Beware of jellyfish - here's what to do if you are stung by one in South Tyneside

Britain’s high temperatures are bringing jellyfish to the shores of South Tyneside.
A jellyfish measuring almost one foot across was found on a South Shields beach on Thursday.A jellyfish measuring almost one foot across was found on a South Shields beach on Thursday.
A jellyfish measuring almost one foot across was found on a South Shields beach on Thursday.

The sea creatures have been spotted in recent days with both smaller versions and this one measuring almost 1ft-long seen on the sands of South Shields.

But experts urged sunseekers to look but don’t touch or you could be stung.

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South Tyneside people are also being urged to play their part in a national study on jellyfish types and numbers in the UK.

The Marine Conservation Society is calling on beachgoers to report jellyfish sightings on the charity’s website as part of its national Jellyfish Survey.

The Society has launched an online Jellyfish ID Quiz to understand how easy it is for people to identify UK jellyfish with a view to improving the survey.

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The Jellyfish Survey started in 2003 with the intention of understanding more about the distribution of jellyfish in the UK’s waters.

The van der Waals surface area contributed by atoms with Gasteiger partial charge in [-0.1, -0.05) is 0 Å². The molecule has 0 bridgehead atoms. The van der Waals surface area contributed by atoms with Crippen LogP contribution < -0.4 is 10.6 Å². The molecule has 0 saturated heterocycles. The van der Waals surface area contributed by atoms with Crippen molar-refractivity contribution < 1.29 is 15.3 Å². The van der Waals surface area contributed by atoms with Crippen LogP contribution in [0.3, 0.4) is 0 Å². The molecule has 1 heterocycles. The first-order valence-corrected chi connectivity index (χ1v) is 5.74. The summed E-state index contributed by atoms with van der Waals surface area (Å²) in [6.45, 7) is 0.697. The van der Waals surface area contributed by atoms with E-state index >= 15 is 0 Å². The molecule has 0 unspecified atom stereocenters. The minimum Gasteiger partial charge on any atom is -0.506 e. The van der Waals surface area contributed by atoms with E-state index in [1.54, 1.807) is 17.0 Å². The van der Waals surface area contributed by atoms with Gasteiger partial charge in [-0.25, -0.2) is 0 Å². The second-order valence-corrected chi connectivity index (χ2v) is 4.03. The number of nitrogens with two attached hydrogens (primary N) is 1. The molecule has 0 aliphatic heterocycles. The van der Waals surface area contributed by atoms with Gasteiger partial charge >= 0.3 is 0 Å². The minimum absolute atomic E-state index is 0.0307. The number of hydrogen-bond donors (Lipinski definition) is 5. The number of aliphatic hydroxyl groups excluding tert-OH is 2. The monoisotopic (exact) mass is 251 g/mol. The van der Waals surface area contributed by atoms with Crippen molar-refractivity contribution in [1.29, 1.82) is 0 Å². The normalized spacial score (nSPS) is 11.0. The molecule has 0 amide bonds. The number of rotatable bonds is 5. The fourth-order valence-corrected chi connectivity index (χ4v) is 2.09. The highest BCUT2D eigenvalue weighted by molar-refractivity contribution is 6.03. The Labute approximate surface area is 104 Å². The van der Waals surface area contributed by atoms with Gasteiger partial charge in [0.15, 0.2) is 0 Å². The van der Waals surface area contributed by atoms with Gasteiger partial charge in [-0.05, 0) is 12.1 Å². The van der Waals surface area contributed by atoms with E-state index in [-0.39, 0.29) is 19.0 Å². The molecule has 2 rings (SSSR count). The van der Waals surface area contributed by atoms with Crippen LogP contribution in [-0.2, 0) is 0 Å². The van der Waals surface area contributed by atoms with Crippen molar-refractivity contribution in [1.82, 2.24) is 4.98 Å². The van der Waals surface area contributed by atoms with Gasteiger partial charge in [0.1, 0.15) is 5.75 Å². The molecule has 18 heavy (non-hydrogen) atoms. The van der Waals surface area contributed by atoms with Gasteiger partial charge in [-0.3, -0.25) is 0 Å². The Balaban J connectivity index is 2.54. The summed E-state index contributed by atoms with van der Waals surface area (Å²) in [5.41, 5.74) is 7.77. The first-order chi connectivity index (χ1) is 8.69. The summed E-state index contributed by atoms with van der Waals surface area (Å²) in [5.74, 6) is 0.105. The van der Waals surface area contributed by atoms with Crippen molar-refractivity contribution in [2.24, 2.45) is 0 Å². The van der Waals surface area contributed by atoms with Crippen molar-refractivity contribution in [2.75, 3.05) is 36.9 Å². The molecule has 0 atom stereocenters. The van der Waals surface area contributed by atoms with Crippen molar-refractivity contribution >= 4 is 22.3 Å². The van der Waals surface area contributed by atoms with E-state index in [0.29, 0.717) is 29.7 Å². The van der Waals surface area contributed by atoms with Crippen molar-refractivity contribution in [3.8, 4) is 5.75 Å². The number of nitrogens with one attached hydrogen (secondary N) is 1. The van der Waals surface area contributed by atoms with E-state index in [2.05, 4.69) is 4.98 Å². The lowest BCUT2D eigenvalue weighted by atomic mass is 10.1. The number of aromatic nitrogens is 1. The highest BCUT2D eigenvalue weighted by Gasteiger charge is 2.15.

Dr Peter Richardson, Head of Ocean Recovery at MCS said: “We’ve been running our National Jellyfish Survey citizen science programme for more than 17 years and, thanks to the participation of thousands of jellyfish spotters sending us their records, we are now starting to understand more about our UK jellyfish species.

“As we start to enjoy the UK’s beautiful beaches again this year, we want as many beachgoers as possible to get involved and send us their jellyfish records. Remember, you can look, but please don’t touch the jellyfish…some have a painful sting!”

To take the Jellyfish ID quiz, visit here.

Advice for those who are stung includes;

Rinse the affected area with seawater (not fresh water).

Remove any spines from the skin using tweezers or the edge of a bank card.

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Soak the area in very warm water for at least 30 minutes. Use hot flannels or towels if you cannot soak it.

Take painkillers like paracetamol or ibuprofen.

Do not use vinegar, apply ice or a cold pack, cover the wound or touch any of the spines.

Do NOT urinate on the sting.

To find out more about the Marine Conservation Society visit heir Facebook page or

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